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Track(s) taken from CDA68035

Salve regina

author of text
Antiphon to the Virgin Mary from Trinity until Advent

Carolyn Sampson (soprano), Ex Cathedra, Jeffrey Skidmore (conductor)
Studio Master FLAC & ALAC downloads available
Studio Master:
Studio Master:
Recording details: June 2013
All Hallows, Gospel Oak, London, United Kingdom
Produced by Adrian Peacock
Engineered by David Hinitt
Release date: June 2014
Total duration: 9 minutes 39 seconds

Cover artwork: Portrait of Marie Fel (1757) by Maurice Quentin de La Tour (1704-1888)
Musée Antoine Lecuyer, Saint-Quentin / Giraudon / Bridgeman Art Library, London


'This is a brilliantly planned and executed, musically illustrated biography of Marie Fel, one of the great 18th-century divas and muse of Rameau, admired by the Philosophes and adored by Paris audiences … this is a programme that pleases as much today as it did in hers, guided by Graham Sadler’s beautifully crafted booklet-notes … Carolyn Sampson, in superb form, is joined here by the choir of Ex Cathedra, who sing with precision and clarity of articulation in a lovely bright acoustic … the longer we listen to Sampson’s voice, the more she seems to inhabit the aura of Fel, clearly a skilled and charismatic yet deeply affecting performer' (Gramophone)

'The shortlisted finalists for this year's Recital Award typify this trend, and best of the distinguished crop is Jeffrey Skidmore and Carolyn Sampson's exposition of the career of Marie Fel ' (Gramophone)

'This extremely well researched recording is captivating. Based on repertoire performed by Marie Fel, the ‘Jenny Lind’ of the court of Louis XV, it ranges from the restrained elegance of de Lalande to the Italianate excitement of Mondonville … in standing in for Fel, Carolyn Sampson is quite remarkable. She has the capacity to soften the vocal line with carefully controlled vibrato, but also deploys tone of crystalline clarity. There are many highlights, but the characteristically colourful excerpt from Mondonville's Daphnis et Alcimadure is particularly delightful as is Rameau’s La lyre enchantée' (BBC Music Magazine)» More

'Celebrating the work of a singer described by Voltaire as an ‘adorable nightingale’ is a terrific idea for a recording, especially when it has been prepared with such care and performed so stylishly … from the start, it’s clear that Carolyn Sampson is an ideal exponent, stylishly supported by Ex Cathedra and its period-instrument orchestra … this is a lovely disc, a most attractive programme supported by Graham Sadler’s illuminating and extremely interesting note (in a booklet that also includes complete texts and translations). The sound is up to Hyperion’s usual standard, capturing Sampson’s voice extremely well, in a natural balance. The whole production has provided me with hours of pleasure' (International Record Review)» More

'Marie Fel was the diva of her day and the darling of the French baroque. In this exquisite release from soprano Carolyn Sampson and Ex Cathedra, Sampson steps into Fel's dainty silk slippers and guides us through a life in music … Sampson’s rounded tone and poised musicality find a natural fit in this repertoire, showcased beautifully in ‘Un tendre intérêt vous appelle’ from Rameau’s Castor et Pollux and Lalande’s sacrilegiously lovely ‘Tu Rex gloriae’' (Sinfini.com)» More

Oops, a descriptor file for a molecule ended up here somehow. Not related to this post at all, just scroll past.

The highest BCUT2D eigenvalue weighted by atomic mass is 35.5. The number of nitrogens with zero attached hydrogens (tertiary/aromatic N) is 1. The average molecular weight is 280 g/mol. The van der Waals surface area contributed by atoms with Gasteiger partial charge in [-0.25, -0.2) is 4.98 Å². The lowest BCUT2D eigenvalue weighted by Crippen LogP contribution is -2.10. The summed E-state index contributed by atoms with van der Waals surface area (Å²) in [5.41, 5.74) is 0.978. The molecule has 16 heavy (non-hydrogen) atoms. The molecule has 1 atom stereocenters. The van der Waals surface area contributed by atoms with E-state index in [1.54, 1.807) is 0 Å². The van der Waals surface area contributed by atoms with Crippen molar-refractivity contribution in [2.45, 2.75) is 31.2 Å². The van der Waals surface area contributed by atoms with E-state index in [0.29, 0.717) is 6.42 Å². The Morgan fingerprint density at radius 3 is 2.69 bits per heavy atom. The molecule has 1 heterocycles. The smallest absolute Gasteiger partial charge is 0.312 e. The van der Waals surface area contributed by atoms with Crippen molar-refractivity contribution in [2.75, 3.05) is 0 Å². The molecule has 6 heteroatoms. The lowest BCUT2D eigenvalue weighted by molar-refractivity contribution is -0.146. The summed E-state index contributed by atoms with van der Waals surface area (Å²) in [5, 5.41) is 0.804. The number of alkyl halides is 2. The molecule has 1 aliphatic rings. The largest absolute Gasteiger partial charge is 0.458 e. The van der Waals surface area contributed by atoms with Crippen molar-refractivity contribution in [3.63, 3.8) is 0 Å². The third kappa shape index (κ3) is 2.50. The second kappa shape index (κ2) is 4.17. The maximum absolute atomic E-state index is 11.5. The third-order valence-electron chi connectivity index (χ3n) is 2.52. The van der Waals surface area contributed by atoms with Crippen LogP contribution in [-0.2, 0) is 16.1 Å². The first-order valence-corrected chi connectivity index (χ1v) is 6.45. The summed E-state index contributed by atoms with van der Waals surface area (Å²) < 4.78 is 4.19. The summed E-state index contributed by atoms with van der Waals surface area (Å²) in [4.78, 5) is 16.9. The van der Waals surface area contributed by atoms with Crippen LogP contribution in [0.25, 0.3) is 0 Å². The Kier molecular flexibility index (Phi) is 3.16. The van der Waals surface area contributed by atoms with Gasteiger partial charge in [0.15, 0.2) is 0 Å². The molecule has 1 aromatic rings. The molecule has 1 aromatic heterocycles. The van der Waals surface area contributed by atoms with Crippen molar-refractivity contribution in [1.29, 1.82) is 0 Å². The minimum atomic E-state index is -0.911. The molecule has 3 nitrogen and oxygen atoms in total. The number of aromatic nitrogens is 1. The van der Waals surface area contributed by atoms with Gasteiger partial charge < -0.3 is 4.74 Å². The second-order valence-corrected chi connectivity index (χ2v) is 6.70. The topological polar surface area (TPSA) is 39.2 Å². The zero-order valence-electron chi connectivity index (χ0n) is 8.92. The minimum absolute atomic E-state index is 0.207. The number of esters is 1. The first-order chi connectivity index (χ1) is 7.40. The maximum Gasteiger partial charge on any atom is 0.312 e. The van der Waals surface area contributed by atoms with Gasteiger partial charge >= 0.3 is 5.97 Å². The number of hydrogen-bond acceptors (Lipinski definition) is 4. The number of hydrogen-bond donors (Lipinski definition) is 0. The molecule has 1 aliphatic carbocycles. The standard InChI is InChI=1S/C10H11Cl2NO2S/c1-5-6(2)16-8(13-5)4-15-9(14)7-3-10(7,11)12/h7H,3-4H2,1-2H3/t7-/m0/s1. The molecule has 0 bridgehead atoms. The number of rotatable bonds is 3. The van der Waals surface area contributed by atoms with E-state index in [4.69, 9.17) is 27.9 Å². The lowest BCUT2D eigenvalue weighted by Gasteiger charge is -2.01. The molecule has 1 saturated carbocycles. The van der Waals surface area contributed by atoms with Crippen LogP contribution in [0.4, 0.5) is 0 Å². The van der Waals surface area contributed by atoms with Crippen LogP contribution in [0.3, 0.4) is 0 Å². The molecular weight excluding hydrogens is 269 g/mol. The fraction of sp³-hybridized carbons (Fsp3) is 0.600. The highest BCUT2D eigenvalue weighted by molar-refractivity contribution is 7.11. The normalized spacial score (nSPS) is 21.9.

In 1752 Marie Fel came into contact with the renowned philosopher Jean-Jacques Rousseau. His one-act opera Le devin du village, in which she took the principal female role, proved a smash-hit at the French court, and Rousseau was so taken by her voice that he composed a Salve regina for her to sing at the Concert Spirituel that same year. The Mercure de France enthused about this thoroughly Pergolesian piece and its performance: Mlle Fel sang it ‘as she alone knows how to sing. Much tunefulness and expression have been found in this motet, and connoisseurs hope that Mr Rousseau will continue to enrich secular and sacred music with his works’.

from notes by Graham Sadler © 2014

En 1752, Marie Fel entra en contact avec le célèbre philosophe Jean-Jacques Rousseau et tint le principal rôle féminin de son opéra en un acte, Le devin du village, qui fit fureur à la cour. Rousseau fut si impressionné par sa voix qu’il lui composa un Salve regina qu’elle chanta au Concert Spirituel cette année-là. Le Mercure de France s’enthousiasma pour cette pièce profondément pergolesienne et pour son interprétation: Mlle Fel chanta «comme elle seule sçait chanter. On a trouvé dans ce motet beaucoup de chant et d’expression, et les Connoisseurs désirent que M. Rousseau continue à enrichir … la Musique Françoise et Latine par ses Ouvrages».

extrait des notes rédigées par Graham Sadler © 2014
Français: Hypérion

1752 kam Marie Fel mit dem berühmten Philosophen Jean-Jacques Rousseau in Kontakt. Seine einaktige Oper Le devin du village, in der sie die weibliche Hauptrolle übernahm, stellte sich am französischen Hof als Riesenerfolg heraus und Rousseau war von ihrer Stimme so beeindruckt, dass er ein Salve regina für sie komponierte, das noch im selben Jahr im Rahmen des Concert Spirituel aufgeführt wurde. Der Mercure de France schwärmte geradezu von diesem durch und durch Pergolesi’schen Stück und seiner Aufführung: Mlle Fel sang es „wie nur sie singen kann. In dieser Motette findet sich viel Sanglichkeit und Ausdruck, und die Fachkundigen hoffen, dass M. Rousseau auch weiterhin die weltliche und geistliche Musik mit seinen Werken bereichern wird.“

aus dem Begleittext von Graham Sadler © 2014
Deutsch: Viola Scheffel

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